Bank Debt Worries Overhang Markets: FDIC’s Hoenig Speaks Out

By Pam Martens and Russ Martens: January 22, 2016 

Thomas Hoenig, Vice Chair of the FDIC, Testifying Before the House Financial Services Committee On June 26, 2013

Thomas Hoenig, Vice Chair of the FDIC, Testifying Before the House Financial Services Committee On June 26, 2013

We are in the midst of an unprecedented collapse in commodity and oil markets, fueling fears about every kind of debt from emerging markets to junk bonds held in U.S. listed Exchange Traded Funds (ETFs). In this midst of this raging fear, what has the U.S. Federal Reserve proposed? It’s proposed a plan to make banks “safer” by making them issue more debt and become more highly leveraged. We’re not kidding folks.

Back in October, Fed Chair Janet Yellen had this to say about the plan:

“The long-term debt requirement we are proposing today, combined with our other work to improve the resolvability of systemic banking firms, would substantially reduce the risk to taxpayers and the threat to financial stability stemming from the failure of these firms. This is an important step toward ending the market perception that any banking firm is ‘too big to fail.’ “

The plan is called TLAC, short for Total Loss-Absorbing Capacity, which boils down to having the systemically dangerous banks that might put taxpayers on the hook again for another bailout in a crisis, to hold more long-term debt that would absorb losses after stock equity is wiped out (think Citigroup in 2008). This would, in theory, allow recapitalization of subsidiaries so that they could continue operating. In other words, the bank holding company would file for bankruptcy while, ideally, the retail brokerage firm and the insured depository bank would remain solvent and continue operating. Good luck with that.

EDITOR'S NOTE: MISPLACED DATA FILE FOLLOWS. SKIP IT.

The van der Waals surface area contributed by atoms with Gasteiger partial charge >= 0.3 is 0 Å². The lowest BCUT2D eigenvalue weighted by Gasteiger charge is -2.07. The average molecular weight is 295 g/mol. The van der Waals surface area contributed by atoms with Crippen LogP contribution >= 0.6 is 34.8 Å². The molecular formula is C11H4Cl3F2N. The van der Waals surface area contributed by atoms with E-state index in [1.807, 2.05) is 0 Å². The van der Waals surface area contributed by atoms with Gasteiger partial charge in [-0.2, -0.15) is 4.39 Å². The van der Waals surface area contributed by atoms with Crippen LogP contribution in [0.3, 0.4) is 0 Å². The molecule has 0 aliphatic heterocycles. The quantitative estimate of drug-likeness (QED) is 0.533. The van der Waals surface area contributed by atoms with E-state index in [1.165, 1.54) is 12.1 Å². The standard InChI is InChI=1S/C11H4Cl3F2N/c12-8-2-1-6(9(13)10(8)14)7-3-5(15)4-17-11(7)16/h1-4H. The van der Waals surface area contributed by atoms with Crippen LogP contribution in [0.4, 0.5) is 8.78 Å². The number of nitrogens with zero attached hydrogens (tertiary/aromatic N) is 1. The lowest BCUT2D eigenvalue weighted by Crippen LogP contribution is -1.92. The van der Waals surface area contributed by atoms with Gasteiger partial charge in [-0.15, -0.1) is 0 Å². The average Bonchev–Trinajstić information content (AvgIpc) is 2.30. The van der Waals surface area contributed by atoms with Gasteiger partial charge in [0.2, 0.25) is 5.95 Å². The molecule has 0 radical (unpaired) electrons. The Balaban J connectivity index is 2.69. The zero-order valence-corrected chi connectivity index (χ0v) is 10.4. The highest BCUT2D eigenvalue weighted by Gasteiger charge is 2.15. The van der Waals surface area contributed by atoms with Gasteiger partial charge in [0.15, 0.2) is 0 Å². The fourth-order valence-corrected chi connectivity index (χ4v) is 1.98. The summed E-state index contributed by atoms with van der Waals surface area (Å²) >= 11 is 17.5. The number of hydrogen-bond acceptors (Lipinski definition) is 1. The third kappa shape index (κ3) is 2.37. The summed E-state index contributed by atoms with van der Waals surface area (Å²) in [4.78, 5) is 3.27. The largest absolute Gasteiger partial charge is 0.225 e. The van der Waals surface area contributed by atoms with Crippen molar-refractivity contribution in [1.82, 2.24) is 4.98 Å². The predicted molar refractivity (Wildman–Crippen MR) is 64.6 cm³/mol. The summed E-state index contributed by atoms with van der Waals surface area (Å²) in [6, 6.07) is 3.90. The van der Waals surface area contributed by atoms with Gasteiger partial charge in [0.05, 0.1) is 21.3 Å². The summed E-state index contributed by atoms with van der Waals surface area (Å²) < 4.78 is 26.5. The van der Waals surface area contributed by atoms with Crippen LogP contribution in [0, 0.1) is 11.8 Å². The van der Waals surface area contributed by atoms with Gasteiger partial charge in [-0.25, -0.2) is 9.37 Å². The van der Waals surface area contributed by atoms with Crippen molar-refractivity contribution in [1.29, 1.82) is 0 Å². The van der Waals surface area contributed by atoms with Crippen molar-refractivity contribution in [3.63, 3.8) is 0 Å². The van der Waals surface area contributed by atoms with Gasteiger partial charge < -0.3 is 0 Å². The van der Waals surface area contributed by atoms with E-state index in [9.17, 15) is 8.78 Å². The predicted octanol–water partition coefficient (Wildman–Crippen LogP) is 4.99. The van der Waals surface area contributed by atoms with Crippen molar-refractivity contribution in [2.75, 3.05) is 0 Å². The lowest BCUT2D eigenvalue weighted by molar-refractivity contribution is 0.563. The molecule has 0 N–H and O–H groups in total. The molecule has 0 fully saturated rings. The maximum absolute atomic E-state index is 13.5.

Where did this idea originate? At the Financial Stability Board, a pack of foreign central bankers and regulators, including U.S. representation, who are desperately attempting to reassure their respective constituents that they’ve cured the need for future taxpayer bailouts of the global banking behemoths.

This plan ignores the total history of Wall Street panics. What happened at E.F. Hutton after the crash in 1987 and following its 1985 guilty pleas to 2,000 fraud counts related to check kiting; what happened at Shearson in 1990; what happened at Bear Stearns and Lehman Brothers and Citigroup in 2008. In the midst of a financial panic, depositors and investors take their money and head for the door and the more highly leveraged the bank, the faster they exit. Here’s how we reported Citigroup’s evaporation during November 2008:

“Citigroup’s five-day death spiral last week was surreal. I know 20-something newlyweds who have better financial backup plans than this global banking giant.  On Monday came the Town Hall meeting with employees to announce the sacking of 52,000 workers.  (Aren’t Town Hall meetings supposed to instill confidence?)  On Tuesday came the announcement of Citigroup losing 53 per cent of an internal hedge fund’s money in a month and bringing $17 billion of assets that had been hiding out in the Cayman Islands back onto its balance sheet.  Wednesday brought the cheery news that a law firm was alleging that Citigroup peddled something called the MAT Five Fund as ‘safe’ and ‘secure’ only to watch it lose 80 per cent of its value. On Thursday, Saudi Prince Walid bin Talal, from that visionary country that won’t let women drive cars, stepped forward to reassure us that Citigroup is ‘undervalued’ and he was buying more shares. Not having any Princes of our own, we tend to associate them with fairytales. The next day the stock dropped another 20 percent with 1.02 billion shares changing hands. It closed at $3.77.